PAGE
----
The most common type of support needed is psychosocial and instrumental activities of daily living.
While the need for support after a traumatic brain injury (TBI) is well documented, there is limited research and evidence on the types of support required and how support needs change over time and the effect of level of disability.
A team, led by Robyn L. Tate, John Walsh Center for Rehabilitation Research, Kolling Institute of Medical Research, Faculty of Medicine and Health, University of Sydney, examined some the limitations in current evidence.
While the need for support after a TBI is well documented, there is limited research and evidence on the types of support required and how support needs change over time and the effect of level of disability.
In the longitudinal design with a state-wide inception cohort, the investigators examined 131 individuals with severe TBI. The team assessed support needs using the Care and Needs Scale at 3 and 5 years following trauma.
By year 3, the investigators found the level of disability on the Disability Rating Scale stabilized (49.6% low disability, 39.7% moderate disability, 10.7% severe disability).
On the other hand, support needs were high at year 3 (95%) and year 5 (94%).
The most common type of support needed was psychosocial (95%), followed by instrumental activities of daily living (63%).
The most frequently occurring intensity level of support need was every couple of days (24%).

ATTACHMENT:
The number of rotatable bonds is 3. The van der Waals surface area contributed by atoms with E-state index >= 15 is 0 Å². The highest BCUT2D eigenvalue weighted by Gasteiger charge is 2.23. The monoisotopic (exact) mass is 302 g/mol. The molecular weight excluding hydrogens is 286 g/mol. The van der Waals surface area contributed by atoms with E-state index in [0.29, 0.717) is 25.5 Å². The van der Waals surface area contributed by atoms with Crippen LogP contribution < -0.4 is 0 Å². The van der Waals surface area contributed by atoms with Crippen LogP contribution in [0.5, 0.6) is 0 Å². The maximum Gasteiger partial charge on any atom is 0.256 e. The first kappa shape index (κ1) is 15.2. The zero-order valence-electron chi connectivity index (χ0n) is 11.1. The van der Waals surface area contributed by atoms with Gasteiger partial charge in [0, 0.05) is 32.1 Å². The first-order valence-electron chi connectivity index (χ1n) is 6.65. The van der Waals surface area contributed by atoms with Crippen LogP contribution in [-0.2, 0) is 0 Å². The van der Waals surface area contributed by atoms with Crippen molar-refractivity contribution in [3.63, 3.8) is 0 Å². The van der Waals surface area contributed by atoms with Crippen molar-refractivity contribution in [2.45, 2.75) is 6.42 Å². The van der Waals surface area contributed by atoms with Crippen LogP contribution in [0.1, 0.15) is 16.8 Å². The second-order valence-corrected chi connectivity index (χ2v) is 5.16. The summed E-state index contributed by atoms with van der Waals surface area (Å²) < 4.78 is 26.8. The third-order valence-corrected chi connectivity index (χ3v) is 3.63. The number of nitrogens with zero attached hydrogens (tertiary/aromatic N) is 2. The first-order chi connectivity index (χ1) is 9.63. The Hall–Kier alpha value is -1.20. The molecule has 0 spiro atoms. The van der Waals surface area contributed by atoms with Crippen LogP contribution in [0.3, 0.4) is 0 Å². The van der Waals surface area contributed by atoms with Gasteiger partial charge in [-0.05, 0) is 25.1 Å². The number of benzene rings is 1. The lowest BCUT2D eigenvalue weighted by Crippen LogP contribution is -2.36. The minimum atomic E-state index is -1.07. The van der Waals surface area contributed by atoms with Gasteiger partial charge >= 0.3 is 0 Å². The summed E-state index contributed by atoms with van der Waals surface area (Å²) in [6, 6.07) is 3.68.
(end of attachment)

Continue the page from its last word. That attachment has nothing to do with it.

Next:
The investigators also found a significant increase in the total number of support needs occurring between 3 and 5 years, especially for instrumental activities of daily living supports.
At the individual participant level, the intensity of support changed for 53% of the cohort. Of this group, 35% saw an increase in support and 18% saw a decrease in support. Disability subgroups also showed different patterns of support needs.
“Support needs after severe TBI are prevalent, varied, and change over time, which have implications for care-giving and service delivery,” the authors wrote.
Support is necessary in treating TBI because recently researchers found fatigue can be felt up to 7 years following an injury.
A team, led by Hugo Câmara-Costa, PhD, University of Paris-Saclay, investigated the presence of and factors linked with self- and parent reported fatigue 7 years after a severe childhood traumatic brain injury. In the prospective longitudinal study, 38 participants between 7-22 years old submitted self-reports and/or parental reports 7 years following a severe childhood traumatic brain injury, with 33 controls matched for age, gender, and parental educational level.
Ultimately, the team found fatigue levels were substantially worse in the group with traumatic brain injuries than in the control group, particularly for cognitive fatigue.
They also found correlations of reported fatigue with age at injury, gender, TBI severity, and intellectual ability were moderate and not often significant. However, fatigue was significantly associated with overall level of disability and with all questionnaires completed by the same informant.
“High levels of fatigue were reported by 30-50% of patients 7 years after a severe childhood TBI,” the authors wrote. “Reported fatigue explained more than 60% of the variance of reported health-related quality of life by the same informant (patient or parent).”
The study, “A longitudinal study of support needs after severe traumatic brain injury,” was published online in Brain Injury.